ATLANTA (AP) — Voters in one of the nation's most closely watched governor's races cast ballots Tuesday amid an ongoing dispute about one of the candidates' management of Georgia's elections system, leaving open the possibility that supporters on the losing side may not accept the outcome.
Republican Brian Kemp and Democrat Stacey Abrams are meeting in one of the signature contests of the 2018 midterm elections, with potential outcomes ranging from the election of America's first black female governor to another four weeks of bitter, race-laden campaigning.
Adding to the Election Day drama, widespread reports of technical malfunctions and long lines at polling stations came in from across the state, with some voters reporting waits of up to three hours to cast ballots.
Voting hours were extended at a handful of precincts in metro Atlanta. A state judge ordered three precincts in suburban Gwinnett County — a populous swing county — to extend their polling hours, one of them as late as 9:25 p.m. An order issued in Fulton County Superior Court says three polling places must stay open late — two until 10 p.m.
The elections chief wasn't immune to the difficulties: When Kemp went to cast his ballot, he had an issue with his voter card, but it was fixed quickly. He walked by reporters and said: "Take Two."
In Cobb County, just outside Atlanta, Nicole Whatley planned to vote for Abrams, partly because "of this whole social divisiveness that's been going on," she said, as she stood in line to vote outside a library in a cold rain Tuesday morning.
Whatley, 33, said she didn't appreciate how Kemp has adopted Trump's rhetoric on immigration.
"Kemp tried to play that Trump card to get where he's at," she said, adding that Abrams, by contrast, highlighted unity. "Her campaign spoke about partisanship and bringing people back together," Whatley said.
Her husband Lance Whatley, a 29-year-old software engineer, was leaning toward voting for Kemp as he waited. "It might be a game-time decision for me when I get in the voting booth," he said.
Abrams, a 44-year-old Atlanta attorney, former lawmaker and moonlighting romance novelist would be the first black woman in American history elected governor in any state and the first woman or nonwhite governor in Georgia history. She's already made history as the first black woman to be a major party gubernatorial nominee.
Kemp, a 54-year-old businessman and veteran secretary of state is vying to maintain the GOP's hold on a state that is nearing presidential battleground status courtesy of its growth and diversity. Republicans have won every Georgia governor's race since 2002.
Ballot access and election integrity flared up in the final weekend after a private citizen alerted the Georgia Democratic Party and a private attorney of vulnerability in the online voter database Kemp that oversees in his current job as secretary of state. Those private communications ended up with Kemp announcing, without providing any evidence, that he was launching an investigation into Georgia Democrats for "possible cybercrimes."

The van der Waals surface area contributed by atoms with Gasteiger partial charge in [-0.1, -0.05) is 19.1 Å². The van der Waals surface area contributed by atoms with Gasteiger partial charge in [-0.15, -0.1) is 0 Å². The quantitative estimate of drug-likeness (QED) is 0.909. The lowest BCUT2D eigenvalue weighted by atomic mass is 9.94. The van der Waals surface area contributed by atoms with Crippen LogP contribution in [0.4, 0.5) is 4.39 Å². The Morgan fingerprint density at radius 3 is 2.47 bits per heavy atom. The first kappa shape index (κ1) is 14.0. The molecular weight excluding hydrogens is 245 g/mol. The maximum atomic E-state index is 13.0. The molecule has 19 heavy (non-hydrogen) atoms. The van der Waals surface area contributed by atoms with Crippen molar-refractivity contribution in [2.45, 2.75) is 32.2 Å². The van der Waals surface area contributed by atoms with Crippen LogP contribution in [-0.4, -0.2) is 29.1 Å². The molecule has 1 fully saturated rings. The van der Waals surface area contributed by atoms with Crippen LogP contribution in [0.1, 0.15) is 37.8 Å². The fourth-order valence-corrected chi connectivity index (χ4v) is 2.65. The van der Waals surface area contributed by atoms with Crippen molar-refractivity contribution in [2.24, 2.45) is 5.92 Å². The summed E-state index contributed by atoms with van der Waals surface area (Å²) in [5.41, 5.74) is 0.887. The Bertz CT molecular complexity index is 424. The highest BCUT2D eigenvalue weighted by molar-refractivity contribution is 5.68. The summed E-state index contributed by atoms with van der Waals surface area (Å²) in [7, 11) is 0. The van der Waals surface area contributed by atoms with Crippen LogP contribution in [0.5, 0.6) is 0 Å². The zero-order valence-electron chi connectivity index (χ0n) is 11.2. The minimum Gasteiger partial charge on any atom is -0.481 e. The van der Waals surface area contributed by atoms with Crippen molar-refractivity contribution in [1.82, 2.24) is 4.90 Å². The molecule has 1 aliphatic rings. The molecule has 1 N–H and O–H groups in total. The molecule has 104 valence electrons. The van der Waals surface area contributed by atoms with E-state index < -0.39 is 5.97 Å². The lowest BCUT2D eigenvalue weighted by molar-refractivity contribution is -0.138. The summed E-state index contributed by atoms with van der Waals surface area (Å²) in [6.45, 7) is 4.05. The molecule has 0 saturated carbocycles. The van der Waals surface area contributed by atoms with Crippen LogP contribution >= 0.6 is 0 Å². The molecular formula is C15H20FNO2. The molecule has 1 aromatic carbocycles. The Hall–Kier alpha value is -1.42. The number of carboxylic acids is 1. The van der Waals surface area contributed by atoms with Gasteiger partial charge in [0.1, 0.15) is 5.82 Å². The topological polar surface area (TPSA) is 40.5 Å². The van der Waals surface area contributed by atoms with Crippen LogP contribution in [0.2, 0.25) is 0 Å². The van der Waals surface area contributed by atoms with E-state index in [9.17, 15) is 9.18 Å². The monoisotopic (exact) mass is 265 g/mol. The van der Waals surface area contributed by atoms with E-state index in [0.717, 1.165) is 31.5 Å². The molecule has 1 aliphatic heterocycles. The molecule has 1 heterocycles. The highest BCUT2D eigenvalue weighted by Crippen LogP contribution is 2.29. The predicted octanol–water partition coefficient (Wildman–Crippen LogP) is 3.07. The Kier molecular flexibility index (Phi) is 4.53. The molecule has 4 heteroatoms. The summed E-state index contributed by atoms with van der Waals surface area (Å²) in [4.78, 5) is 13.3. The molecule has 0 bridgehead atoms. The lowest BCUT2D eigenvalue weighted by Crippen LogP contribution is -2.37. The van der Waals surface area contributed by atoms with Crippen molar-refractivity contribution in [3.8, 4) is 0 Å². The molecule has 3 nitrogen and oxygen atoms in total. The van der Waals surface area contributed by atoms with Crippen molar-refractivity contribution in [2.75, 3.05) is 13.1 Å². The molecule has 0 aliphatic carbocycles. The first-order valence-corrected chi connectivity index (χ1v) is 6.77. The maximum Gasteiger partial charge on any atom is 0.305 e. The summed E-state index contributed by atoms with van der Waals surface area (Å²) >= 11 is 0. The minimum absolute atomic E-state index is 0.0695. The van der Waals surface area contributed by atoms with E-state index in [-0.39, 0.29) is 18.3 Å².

Kemp pushed back Monday against concerns that his call for an investigation is politically motivated.
But Abrams would have none of that, declaring Kemp a "bald-faced liar" intent on deflecting attention from security problems with his system.
Both nominees frame it as no less than a battle for Georgia's soul, a contest so intense that early voting has approached the overall number of ballots cast in the governor's race four years ago. Georgia law requires a majority to win, so the presence of a Libertarian on the ballot could yield a Dec. 4 runoff.
"I've never seen a time where the state of Georgia had more at stake than we do in this contest," Kemp told supporters at one of his final campaign stops.
In the closing days, Kemp basked in President Donald Trump's glow, after a Sunday rally that drew thousands of boisterous Republicans to central Georgia to see Trump deplane from Air Force One.
Abrams, meanwhile, continued as she has throughout her campaign noting the potential historical significance but arguing the contest should be about more.
"I don't want anyone to vote for me because I'm black," she told supporters in Savannah on Monday. "And no one on the ballot needs a vote because we're women. And I don't even want you to vote for us just because we're Democrats. You need to vote for us because we're better."
On policy, the principal dividing lines are health care (Abrams wants to expand Medicaid insurance; Kemp wants to maintain Georgia's refusal and boost rural hospitals); education (Kemp supports private school vouchers; Abrams opposes them); and criminal justice (Kemp is a law-and-order Republican; Abrams focuses on rehabilitating non-violent offenders and criticizes cash bail as unfair to poorer defendants).
But even the policy debates have played out as much as cultural identity battles as they have nuanced debates over policy details.
Abrams blasts Kemp as "an architect of voter suppression" for the way he's opted to enforce federal and state election laws. Kemp and other Republican groups have blasted Abrams as an extremist with backing from "socialists" who, in Kemp's estimation, "want to turn Georgia into California."
The Georgia outcome is among the most closely watched of any midterm contest for reasons beyond Abrams' race and gender. Democrats are expected to pick up several governor's seats across the country, particularly in the Midwest region that helped propel Trump to the White House in 2016. But flipping what has been a GOP stronghold like Georgia would signal a potential meaningful shift in the electorate and open up a new battleground ahead of 2020.
Associated Press writer Jeff Martin in Atlanta contributed to this report.